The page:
The clip reel music started. A hush fell over the crowd, and Valerie and Lyra obediently turned to watch their season's highlights play out on the jumbo flat-screen monitors. It was eerie. Valerie knew she was the girl with the red hair and the coquettish smile--she'd been living the part long enough to recognize her reflection--but it still felt like watching a stranger, someone who shared her footwork and her tendency to fling her left hand dramatically forward. She could see her flaws more easily when they were coming through a stranger. She could also see her merits. And she was good. Really, really good.
Please, she thought as the clip reel wound to an end and the audience erupted in cheers (which were only slightly orchestrated by the show's producers; this was reality television after all.) Please let me win, please let me keep being Valerie, please let this be my life from now on. Please let me be the first one in my generation to get out. Please.
"The time is here; we've kept you waiting long enough. Are you nervous, my darling girls?" The show's host, Brenna Kelly cast a sincere smile toward both Valerie and Lyra. "You've both been amazing. No matter what this envelope says, you're both winners to me."
Valerie forced a smile. She'd never felt so small, or so certain that everything was about to change. One way or the other, everything was about to change.
"All right. Here we go. The votes are in, and America's Dancer of Choice is..."
Please, thought Valerie, and closed her eyes.
Verity Price slouched on the couch, watching the recording of the finale of the second season of Dance or Die, America's number-one televised reality dance competition. In the four weeks since the finale had aired on live TV, she'd managed to watch it about once per week. Sometimes, she watched to criticize Valerie's footwork, looking for the the tiniest faults that had caused America to vote for Lyra. Sometimes, she watched for the pageantry--the vibrant colors, the blaring music, the intricate costumes, and the varied choreography. But mostly, she watched it for the dance. With her red wigs and sequinned costumes put away in storage, watching her alter-ego Valerie Pryor twirl across the stage was the closest to dancing that Verity had gotten since the camera's had stopped rolling. After that, she'd packed her clothing, rented a car, and to the small survivalist's compound that she and her family called home.
"Ha, knew you'd be in here. Moping." Her little sister, Antimony, rolled her eyes as she walked through the living room, adjusting her roller derby uniform as she headed for the door. "Mom and Dad are looking for you."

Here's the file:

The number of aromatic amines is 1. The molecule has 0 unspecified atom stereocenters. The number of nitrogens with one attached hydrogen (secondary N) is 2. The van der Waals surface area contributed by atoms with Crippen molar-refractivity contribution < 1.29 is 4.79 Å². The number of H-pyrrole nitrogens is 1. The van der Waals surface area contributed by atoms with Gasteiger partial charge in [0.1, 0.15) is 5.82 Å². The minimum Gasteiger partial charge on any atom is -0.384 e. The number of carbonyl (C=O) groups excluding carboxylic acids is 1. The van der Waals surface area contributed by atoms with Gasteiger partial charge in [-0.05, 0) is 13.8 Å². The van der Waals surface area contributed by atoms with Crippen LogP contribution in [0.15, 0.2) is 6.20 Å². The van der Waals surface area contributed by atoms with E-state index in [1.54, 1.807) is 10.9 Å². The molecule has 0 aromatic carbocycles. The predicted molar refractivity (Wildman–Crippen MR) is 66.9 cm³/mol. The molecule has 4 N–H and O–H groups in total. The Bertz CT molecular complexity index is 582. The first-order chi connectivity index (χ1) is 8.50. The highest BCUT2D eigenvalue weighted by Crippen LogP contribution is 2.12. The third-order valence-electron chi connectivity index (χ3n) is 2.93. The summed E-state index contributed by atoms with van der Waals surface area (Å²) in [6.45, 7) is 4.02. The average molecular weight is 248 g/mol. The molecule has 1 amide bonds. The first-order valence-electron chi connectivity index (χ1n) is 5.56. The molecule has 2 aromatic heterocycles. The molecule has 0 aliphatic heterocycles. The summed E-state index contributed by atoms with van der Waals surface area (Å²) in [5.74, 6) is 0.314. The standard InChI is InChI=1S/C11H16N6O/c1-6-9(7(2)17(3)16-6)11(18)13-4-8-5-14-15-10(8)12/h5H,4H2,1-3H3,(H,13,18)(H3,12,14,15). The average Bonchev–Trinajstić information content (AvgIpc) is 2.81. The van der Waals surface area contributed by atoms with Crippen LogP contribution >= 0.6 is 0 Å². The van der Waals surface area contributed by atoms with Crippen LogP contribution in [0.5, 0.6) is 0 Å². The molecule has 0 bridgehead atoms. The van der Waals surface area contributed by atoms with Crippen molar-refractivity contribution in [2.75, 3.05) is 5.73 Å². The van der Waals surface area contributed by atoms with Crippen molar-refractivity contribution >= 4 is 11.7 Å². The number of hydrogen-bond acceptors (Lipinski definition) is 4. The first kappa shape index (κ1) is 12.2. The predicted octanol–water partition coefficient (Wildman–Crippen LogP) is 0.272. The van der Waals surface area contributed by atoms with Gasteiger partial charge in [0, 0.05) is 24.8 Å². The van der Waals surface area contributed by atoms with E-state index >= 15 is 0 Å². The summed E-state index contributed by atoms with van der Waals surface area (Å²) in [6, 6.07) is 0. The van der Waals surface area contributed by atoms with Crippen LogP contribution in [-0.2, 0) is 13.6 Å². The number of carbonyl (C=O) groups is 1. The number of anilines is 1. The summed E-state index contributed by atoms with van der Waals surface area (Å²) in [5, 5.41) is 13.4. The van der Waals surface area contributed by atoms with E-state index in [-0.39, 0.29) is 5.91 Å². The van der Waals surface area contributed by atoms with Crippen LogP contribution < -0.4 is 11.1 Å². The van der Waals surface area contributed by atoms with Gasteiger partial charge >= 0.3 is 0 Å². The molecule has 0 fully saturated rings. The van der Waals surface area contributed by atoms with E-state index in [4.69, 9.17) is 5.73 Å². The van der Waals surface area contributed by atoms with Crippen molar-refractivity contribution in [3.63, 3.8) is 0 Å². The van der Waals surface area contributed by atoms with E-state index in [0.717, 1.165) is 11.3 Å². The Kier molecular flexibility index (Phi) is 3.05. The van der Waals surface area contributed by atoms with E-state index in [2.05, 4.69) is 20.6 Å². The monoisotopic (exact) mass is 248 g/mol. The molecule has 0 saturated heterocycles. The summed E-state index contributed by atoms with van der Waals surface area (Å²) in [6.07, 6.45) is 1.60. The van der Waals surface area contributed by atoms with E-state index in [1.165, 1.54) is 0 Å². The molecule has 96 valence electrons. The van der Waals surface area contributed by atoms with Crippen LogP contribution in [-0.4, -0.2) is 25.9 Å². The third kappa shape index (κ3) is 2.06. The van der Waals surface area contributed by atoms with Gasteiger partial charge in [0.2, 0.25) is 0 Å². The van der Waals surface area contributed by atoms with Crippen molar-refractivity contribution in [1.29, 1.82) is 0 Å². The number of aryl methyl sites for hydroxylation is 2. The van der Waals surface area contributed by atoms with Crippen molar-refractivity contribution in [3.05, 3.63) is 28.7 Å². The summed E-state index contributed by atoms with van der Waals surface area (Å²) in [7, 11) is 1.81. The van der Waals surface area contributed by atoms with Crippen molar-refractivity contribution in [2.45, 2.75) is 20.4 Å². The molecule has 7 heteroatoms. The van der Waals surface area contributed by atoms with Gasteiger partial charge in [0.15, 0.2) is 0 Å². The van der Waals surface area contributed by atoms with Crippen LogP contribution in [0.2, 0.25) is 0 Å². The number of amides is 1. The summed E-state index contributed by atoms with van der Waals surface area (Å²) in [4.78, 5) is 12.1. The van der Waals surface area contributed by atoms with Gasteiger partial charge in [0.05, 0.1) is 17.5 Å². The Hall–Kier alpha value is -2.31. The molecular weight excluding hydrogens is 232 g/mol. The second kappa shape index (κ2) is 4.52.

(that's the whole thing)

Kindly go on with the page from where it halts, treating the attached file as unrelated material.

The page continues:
"Did they say why?"
"They've finally decided to put an end to your predations on the snack food in the house?" Antimony snarked. "I don't know. Mom just told me to send you into Dad's office when I found you in the living room. She said 'if' but we all know what she meant."
Verity stuck her tongue out. "You know, I think I liked you better when you were digging pit traps in the back yard," she muttered.
"Your tongue is Cheeto-orange," Antimony returned. "And if you miss it all that much, I'll totally play Hide-and-Seek with you sometime. Pit traps galore!" The games the Price children had grown up playing might have shared the same name as the ones their peers had, but the resemblance was superficial at best. The day each of them had come home, disappointed to learn that Duck, Duck, Goose wasn't normally played with ambushes, was practically a rite of passage.
After Antimony left, Verity pulled herself up off the couch, creating a snowfall of chip dust when she stood. She thought about leaving the mess for the mice, but then she remembered her dad had given them their own bag. They'd almost certainly disdain a the handful of crumbs she'd left behind. She grabbed the broom to clean up after herself and decided her parents could wait for her to take a shower, too. If this was going to turn into a lecture on personal responsibility, she didn't need to prove them right.
"You want me to what?"
"Not so loud, dear," her mother, Evelyn, reproved, from where she was counting large caliber rifle cartidges. From the size of the individual rounds, Verity was pretty sure they had been cast for something the size of an elephant gun. "You'll distract the mice."
Two of the mice looked up from their tidy rows of 9 millimeter rounds, offering Verity an exuberant, "Hail the Arboreal Priestess!" before turning back to their task.
"Or worse," her father mumbled, from where he was carefully unpacking grenades. A box from Uncle Mike had arrived, clearly. "Decide this is the basis of a new holiday observance."
From the plain cut of their robes, decorated only with a few feathers and bits of cloth, Verity knew the mice helping her parents with inventory were only initiates and were therefore unable to declare any such thing. She also knew, however, that there were almost certainly another few, higher-ranking mice around, even if she couldn't currently spot them and her father's concern was valid. It was also a point she found entirely irrelevant to the matter at hand.
"You want me to give up dancing?"
Her father sighed. "It's not that we're not proud of you, Very, and how far you got in the competition. You know we would have been there to support you if we could. Front and center for every performance. But we couldn't. Our life doesn't allow for it. Even if it were safe, it wasn't feasible."